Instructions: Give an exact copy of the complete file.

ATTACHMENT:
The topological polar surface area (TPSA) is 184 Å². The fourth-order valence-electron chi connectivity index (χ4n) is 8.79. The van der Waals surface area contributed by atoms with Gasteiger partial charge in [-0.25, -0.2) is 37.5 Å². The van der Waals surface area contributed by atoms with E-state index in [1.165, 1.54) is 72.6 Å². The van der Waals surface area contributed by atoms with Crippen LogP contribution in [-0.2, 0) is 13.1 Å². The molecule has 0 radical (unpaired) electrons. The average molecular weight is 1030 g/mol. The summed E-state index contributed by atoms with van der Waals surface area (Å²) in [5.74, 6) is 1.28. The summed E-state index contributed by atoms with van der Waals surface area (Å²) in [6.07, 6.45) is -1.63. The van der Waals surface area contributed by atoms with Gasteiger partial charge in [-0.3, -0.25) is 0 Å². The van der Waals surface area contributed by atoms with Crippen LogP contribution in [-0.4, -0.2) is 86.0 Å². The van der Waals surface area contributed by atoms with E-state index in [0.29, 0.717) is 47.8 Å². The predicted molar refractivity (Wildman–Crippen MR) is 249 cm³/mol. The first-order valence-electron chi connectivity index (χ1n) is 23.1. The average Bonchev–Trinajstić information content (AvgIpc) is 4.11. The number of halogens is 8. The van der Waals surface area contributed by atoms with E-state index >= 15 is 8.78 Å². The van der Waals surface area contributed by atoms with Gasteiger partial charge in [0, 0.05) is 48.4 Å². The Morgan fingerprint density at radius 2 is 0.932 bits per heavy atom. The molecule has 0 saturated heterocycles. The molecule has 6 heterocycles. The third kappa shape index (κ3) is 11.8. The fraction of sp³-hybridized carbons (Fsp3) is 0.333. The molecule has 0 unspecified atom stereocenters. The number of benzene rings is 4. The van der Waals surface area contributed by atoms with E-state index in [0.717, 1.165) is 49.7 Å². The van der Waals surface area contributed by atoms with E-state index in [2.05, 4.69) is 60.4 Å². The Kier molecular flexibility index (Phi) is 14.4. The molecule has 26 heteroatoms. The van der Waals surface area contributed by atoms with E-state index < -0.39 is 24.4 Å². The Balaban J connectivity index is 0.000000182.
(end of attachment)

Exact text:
The topological polar surface area (TPSA) is 184 Å². The fourth-order valence-electron chi connectivity index (χ4n) is 8.79. The van der Waals surface area contributed by atoms with Gasteiger partial charge in [-0.25, -0.2) is 37.5 Å². The van der Waals surface area contributed by atoms with E-state index in [1.165, 1.54) is 72.6 Å². The van der Waals surface area contributed by atoms with Crippen LogP contribution in [-0.2, 0) is 13.1 Å². The molecule has 0 radical (unpaired) electrons. The average molecular weight is 1030 g/mol. The summed E-state index contributed by atoms with van der Waals surface area (Å²) in [5.74, 6) is 1.28. The summed E-state index contributed by atoms with van der Waals surface area (Å²) in [6.07, 6.45) is -1.63. The van der Waals surface area contributed by atoms with Gasteiger partial charge in [-0.3, -0.25) is 0 Å². The van der Waals surface area contributed by atoms with Crippen LogP contribution in [-0.4, -0.2) is 86.0 Å². The van der Waals surface area contributed by atoms with E-state index in [0.29, 0.717) is 47.8 Å². The predicted molar refractivity (Wildman–Crippen MR) is 249 cm³/mol. The first-order valence-electron chi connectivity index (χ1n) is 23.1. The average Bonchev–Trinajstić information content (AvgIpc) is 4.11. The number of halogens is 8. The van der Waals surface area contributed by atoms with E-state index >= 15 is 8.78 Å². The van der Waals surface area contributed by atoms with Gasteiger partial charge in [0, 0.05) is 48.4 Å². The Morgan fingerprint density at radius 2 is 0.932 bits per heavy atom. The molecule has 0 saturated heterocycles. The molecule has 6 heterocycles. The third kappa shape index (κ3) is 11.8. The fraction of sp³-hybridized carbons (Fsp3) is 0.333. The molecule has 0 unspecified atom stereocenters. The number of benzene rings is 4. The van der Waals surface area contributed by atoms with E-state index in [0.717, 1.165) is 49.7 Å². The van der Waals surface area contributed by atoms with E-state index in [2.05, 4.69) is 60.4 Å². The Kier molecular flexibility index (Phi) is 14.4. The molecule has 26 heteroatoms. The van der Waals surface area contributed by atoms with E-state index < -0.39 is 24.4 Å². The Balaban J connectivity index is 0.000000182.